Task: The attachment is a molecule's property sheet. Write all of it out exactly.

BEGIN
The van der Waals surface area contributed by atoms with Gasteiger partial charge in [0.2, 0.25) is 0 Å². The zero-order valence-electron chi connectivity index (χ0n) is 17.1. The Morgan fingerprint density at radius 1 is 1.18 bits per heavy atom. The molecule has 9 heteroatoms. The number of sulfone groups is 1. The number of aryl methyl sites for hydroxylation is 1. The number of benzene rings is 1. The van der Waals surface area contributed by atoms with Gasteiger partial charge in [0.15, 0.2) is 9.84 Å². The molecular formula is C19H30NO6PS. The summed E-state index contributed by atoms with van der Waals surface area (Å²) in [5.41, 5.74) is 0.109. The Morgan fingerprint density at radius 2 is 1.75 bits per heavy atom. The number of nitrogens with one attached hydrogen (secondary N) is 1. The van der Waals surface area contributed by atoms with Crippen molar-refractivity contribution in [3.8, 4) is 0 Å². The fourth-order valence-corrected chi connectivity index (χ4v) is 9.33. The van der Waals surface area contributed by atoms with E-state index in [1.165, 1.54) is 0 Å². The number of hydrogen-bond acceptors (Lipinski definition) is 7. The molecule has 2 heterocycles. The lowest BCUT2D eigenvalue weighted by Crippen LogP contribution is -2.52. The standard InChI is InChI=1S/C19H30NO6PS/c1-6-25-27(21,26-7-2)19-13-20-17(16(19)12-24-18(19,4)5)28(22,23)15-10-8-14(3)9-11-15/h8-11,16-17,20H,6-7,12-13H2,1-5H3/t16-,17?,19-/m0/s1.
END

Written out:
The van der Waals surface area contributed by atoms with Gasteiger partial charge in [0.2, 0.25) is 0 Å². The zero-order valence-electron chi connectivity index (χ0n) is 17.1. The Morgan fingerprint density at radius 1 is 1.18 bits per heavy atom. The molecule has 9 heteroatoms. The number of sulfone groups is 1. The number of aryl methyl sites for hydroxylation is 1. The number of benzene rings is 1. The van der Waals surface area contributed by atoms with Gasteiger partial charge in [0.15, 0.2) is 9.84 Å². The molecular formula is C19H30NO6PS. The summed E-state index contributed by atoms with van der Waals surface area (Å²) in [5.41, 5.74) is 0.109. The Morgan fingerprint density at radius 2 is 1.75 bits per heavy atom. The number of nitrogens with one attached hydrogen (secondary N) is 1. The van der Waals surface area contributed by atoms with Crippen molar-refractivity contribution in [3.8, 4) is 0 Å². The fourth-order valence-corrected chi connectivity index (χ4v) is 9.33. The van der Waals surface area contributed by atoms with E-state index in [1.165, 1.54) is 0 Å². The number of hydrogen-bond acceptors (Lipinski definition) is 7. The molecule has 2 heterocycles. The lowest BCUT2D eigenvalue weighted by Crippen LogP contribution is -2.52. The standard InChI is InChI=1S/C19H30NO6PS/c1-6-25-27(21,26-7-2)19-13-20-17(16(19)12-24-18(19,4)5)28(22,23)15-10-8-14(3)9-11-15/h8-11,16-17,20H,6-7,12-13H2,1-5H3/t16-,17?,19-/m0/s1.